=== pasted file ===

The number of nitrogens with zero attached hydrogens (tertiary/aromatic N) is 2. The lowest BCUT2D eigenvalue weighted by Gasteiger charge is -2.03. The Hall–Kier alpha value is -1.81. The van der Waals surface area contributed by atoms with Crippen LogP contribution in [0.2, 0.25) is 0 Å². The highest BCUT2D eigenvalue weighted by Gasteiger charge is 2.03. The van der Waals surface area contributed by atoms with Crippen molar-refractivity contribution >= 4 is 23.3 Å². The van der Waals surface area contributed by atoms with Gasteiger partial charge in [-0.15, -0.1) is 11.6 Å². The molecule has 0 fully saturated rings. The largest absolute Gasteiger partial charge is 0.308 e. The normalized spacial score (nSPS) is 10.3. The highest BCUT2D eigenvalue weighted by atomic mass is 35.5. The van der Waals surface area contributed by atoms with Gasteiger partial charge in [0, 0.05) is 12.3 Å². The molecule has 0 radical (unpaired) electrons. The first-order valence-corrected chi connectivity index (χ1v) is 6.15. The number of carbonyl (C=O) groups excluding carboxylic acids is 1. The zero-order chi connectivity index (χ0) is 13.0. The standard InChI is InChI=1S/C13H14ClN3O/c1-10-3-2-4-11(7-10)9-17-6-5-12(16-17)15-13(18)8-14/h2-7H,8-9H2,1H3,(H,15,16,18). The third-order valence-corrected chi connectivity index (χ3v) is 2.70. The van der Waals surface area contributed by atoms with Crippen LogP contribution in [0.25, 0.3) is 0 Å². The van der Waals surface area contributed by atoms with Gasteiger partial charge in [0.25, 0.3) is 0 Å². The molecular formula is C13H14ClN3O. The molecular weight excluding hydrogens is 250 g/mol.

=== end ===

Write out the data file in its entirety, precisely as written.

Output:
The number of nitrogens with zero attached hydrogens (tertiary/aromatic N) is 2. The lowest BCUT2D eigenvalue weighted by Gasteiger charge is -2.03. The Hall–Kier alpha value is -1.81. The van der Waals surface area contributed by atoms with Crippen LogP contribution in [0.2, 0.25) is 0 Å². The highest BCUT2D eigenvalue weighted by Gasteiger charge is 2.03. The van der Waals surface area contributed by atoms with Crippen molar-refractivity contribution >= 4 is 23.3 Å². The van der Waals surface area contributed by atoms with Gasteiger partial charge in [-0.15, -0.1) is 11.6 Å². The molecule has 0 fully saturated rings. The largest absolute Gasteiger partial charge is 0.308 e. The normalized spacial score (nSPS) is 10.3. The highest BCUT2D eigenvalue weighted by atomic mass is 35.5. The van der Waals surface area contributed by atoms with Gasteiger partial charge in [0, 0.05) is 12.3 Å². The molecule has 0 radical (unpaired) electrons. The first-order valence-corrected chi connectivity index (χ1v) is 6.15. The number of carbonyl (C=O) groups excluding carboxylic acids is 1. The zero-order chi connectivity index (χ0) is 13.0. The standard InChI is InChI=1S/C13H14ClN3O/c1-10-3-2-4-11(7-10)9-17-6-5-12(16-17)15-13(18)8-14/h2-7H,8-9H2,1H3,(H,15,16,18). The third-order valence-corrected chi connectivity index (χ3v) is 2.70. The van der Waals surface area contributed by atoms with Crippen LogP contribution in [0.25, 0.3) is 0 Å². The van der Waals surface area contributed by atoms with Gasteiger partial charge in [0.25, 0.3) is 0 Å². The molecular formula is C13H14ClN3O. The molecular weight excluding hydrogens is 250 g/mol.